A large Tokyo earthquake is many reinsurers' worst nightmare. Tom Larsen provides the modelling perspective on this earthquake prone region, otherwise known as the Pacific Rim of Fire.
The island chain of Japan is located along the Pacific Rim of Fire, a virtual perimeter of the Pacific Ocean which coincides with the boundaries of tectonic plates and has been the source of some of the most devastating earthquakes in recent history. The most recent is the Great Hanshin Earthquake disaster of 17 January 1995, an approximate magnitude 7 event occurring near Kobe, Japan. EQECAT has estimated that the direct damage from this event exceeded Y13trn ($110bn), or in excess of 2.5% of the gross domestic product.
Earthquake modelling in Japan
Japan lies within one of the most complex tectonic regions of the world, where the Philippine Sea, Pacific, Eurasian, and the North American crustal plates converge. The island chain owes its origin to the tectonic and volcanic processes active at this plate boundary zone, the same processes that result in high seismic hazard throughout the region. Although this region is tectonically complex because of the interaction of these crustal plates, it has been the subject of scientific study by both Japanese and foreign researchers for over 120 years.
Advances in seismo-tectonics and natural catastrophe modelling have led to better models for understanding earthquake risk in Japan. The Japanese Government has recently released a new national seismic model. The model includes the first seismic hazard maps and covers all aspects of seismic hazard in Japan, including source modelling, earthquake frequency modelling and ground motion modelling, including site amplification.
Physical damage to structures during an earthquake can be produced by various earthquake characteristics, including ground shaking, fault rupture, landslides, liquefaction, inundation (tsunami and seiche) and fire. Ground shaking, or earthquake tremors, produces scattered but widespread damage and is responsible for a large portion of building damage. Fault rupture is typically not a major agent of damage due to its extremely localised nature. Liquefaction and landsliding produce local concentrations of structural damage. The agents of damage can best be categorised as ground shaking, fire following earthquake and tsunami/seiche.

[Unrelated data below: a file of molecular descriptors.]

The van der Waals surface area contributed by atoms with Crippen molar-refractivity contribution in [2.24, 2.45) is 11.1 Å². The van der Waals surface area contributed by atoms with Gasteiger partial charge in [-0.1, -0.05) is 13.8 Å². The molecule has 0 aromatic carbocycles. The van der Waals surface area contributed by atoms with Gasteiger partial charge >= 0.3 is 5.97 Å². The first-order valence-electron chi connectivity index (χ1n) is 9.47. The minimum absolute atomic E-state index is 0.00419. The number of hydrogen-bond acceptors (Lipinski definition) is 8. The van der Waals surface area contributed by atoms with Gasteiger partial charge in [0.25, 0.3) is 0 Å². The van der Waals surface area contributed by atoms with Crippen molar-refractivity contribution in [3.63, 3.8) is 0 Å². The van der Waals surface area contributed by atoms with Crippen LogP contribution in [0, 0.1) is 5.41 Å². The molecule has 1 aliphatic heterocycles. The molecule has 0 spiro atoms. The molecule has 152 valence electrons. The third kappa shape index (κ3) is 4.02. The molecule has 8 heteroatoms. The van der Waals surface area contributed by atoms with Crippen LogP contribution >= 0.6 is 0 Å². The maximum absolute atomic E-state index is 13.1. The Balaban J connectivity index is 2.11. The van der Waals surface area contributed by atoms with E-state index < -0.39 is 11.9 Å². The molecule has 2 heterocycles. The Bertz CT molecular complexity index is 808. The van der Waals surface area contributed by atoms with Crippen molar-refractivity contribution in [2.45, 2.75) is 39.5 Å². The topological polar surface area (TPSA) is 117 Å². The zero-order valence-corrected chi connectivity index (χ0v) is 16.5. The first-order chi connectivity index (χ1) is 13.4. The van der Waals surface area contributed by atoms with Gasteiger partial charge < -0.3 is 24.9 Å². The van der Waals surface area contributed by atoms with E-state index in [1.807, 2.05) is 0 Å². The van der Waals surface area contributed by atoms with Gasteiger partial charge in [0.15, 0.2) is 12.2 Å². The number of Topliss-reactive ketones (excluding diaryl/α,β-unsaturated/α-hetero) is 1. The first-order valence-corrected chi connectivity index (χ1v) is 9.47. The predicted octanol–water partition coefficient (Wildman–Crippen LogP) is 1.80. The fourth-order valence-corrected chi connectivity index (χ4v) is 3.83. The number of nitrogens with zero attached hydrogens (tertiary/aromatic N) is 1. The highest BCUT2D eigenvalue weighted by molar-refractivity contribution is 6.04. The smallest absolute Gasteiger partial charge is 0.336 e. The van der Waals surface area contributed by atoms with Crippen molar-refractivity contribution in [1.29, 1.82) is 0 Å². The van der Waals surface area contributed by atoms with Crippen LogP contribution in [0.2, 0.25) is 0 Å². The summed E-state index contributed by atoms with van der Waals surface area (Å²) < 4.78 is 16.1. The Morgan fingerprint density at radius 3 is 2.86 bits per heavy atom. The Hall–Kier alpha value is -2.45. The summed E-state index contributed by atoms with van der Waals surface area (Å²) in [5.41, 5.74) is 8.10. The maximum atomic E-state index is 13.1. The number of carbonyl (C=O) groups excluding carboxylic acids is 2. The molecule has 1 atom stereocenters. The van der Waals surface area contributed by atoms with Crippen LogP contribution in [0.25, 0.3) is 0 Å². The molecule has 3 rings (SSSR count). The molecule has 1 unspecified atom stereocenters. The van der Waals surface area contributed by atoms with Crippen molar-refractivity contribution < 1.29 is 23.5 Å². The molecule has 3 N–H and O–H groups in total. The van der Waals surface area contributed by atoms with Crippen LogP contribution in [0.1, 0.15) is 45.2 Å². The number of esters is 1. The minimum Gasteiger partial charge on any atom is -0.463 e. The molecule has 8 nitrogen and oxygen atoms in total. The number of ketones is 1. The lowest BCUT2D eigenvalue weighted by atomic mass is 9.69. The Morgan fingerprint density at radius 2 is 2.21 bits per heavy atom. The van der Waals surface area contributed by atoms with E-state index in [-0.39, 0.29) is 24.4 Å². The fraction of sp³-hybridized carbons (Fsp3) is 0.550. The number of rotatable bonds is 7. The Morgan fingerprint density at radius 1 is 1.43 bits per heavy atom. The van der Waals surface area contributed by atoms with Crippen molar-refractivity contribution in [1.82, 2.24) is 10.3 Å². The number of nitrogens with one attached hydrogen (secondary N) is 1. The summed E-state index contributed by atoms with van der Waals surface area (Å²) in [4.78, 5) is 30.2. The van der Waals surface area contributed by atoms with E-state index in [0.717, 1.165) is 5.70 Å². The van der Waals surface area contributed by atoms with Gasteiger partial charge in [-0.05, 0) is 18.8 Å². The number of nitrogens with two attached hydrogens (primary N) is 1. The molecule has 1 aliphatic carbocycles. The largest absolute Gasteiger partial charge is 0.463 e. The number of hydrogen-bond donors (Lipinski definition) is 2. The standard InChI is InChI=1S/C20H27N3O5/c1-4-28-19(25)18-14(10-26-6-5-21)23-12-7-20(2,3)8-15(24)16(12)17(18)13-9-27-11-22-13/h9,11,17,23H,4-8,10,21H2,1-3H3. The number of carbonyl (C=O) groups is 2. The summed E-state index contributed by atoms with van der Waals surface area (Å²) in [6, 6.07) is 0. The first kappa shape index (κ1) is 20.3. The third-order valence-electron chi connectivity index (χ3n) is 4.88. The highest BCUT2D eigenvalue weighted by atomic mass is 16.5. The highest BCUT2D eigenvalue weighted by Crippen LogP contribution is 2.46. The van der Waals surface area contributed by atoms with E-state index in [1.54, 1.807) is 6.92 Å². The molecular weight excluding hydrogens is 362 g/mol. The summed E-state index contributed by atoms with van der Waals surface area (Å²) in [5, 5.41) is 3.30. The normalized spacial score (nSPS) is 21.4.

Ground shaking - Age of construction, soil and foundation condition, proximity to the fault, and type of structural system are major determining factors in the performance of structures, as highlighted by the 1995 Great Hanshin event. Damageability is worst in the areas bordering a port or streams and rivers - loose and soft soils amplify ground motions in comparison to bedrock, especially ground motions within a certain frequency range. The duration of shaking also tends to be longer on such soils.
The first building code in Japan was introduced in 1926 after the 1923 Great Kanto Earthquake and ensuing fire devastated Tokyo. The regulations have been reviewed and amended several times over the years as the result of damage during subsequent strong-motion earthquakes. Bridge codes and codes for civil engineering-type structures (eg quay walls) have undergone similar changes over the years. Since the 1926 code, Japan's seismic codes have typically been as advanced as any in the world.
Most of the heavily damaged wood-frame buildings in the Great Hanshin earthquake were traditional one- or two-story residential or small commercial buildings of "Shinkabe" or "Okabe" construction. These buildings normally have very heavy mud and tile roofs (which are effective at preventing typhoon damage), supported by post-and-beam construction. Foundations are often stone or concrete blocks, and the wood framing is not well attached to the foundations.
Traditional wood-frame construction had the most widespread damage throughout the region, resulting in the largest number of casualties. Failures in these buildings were typically caused by large inertial loads from the heavy roofs that exceeded the lateral earthquake load-resisting capacity of the supporting walls. The relatively weak bottom stories created by the open fronts typically collapsed.
Fire following earthquake - Large fires following strong earthquakes have long been considered to be capable of producing losses comparable to those resulting from earthquake tremors. The risks are particularly high in Japan because of high population densities; very narrow streets and alleys, which cannot act as fire breaks; numerous old wood-frame smaller commercial and residential buildings mixed in the commercial zones of towns; unanchored or unprotected gas storage tanks or heaters; and a mix of collapse-prone old buildings in built-up areas.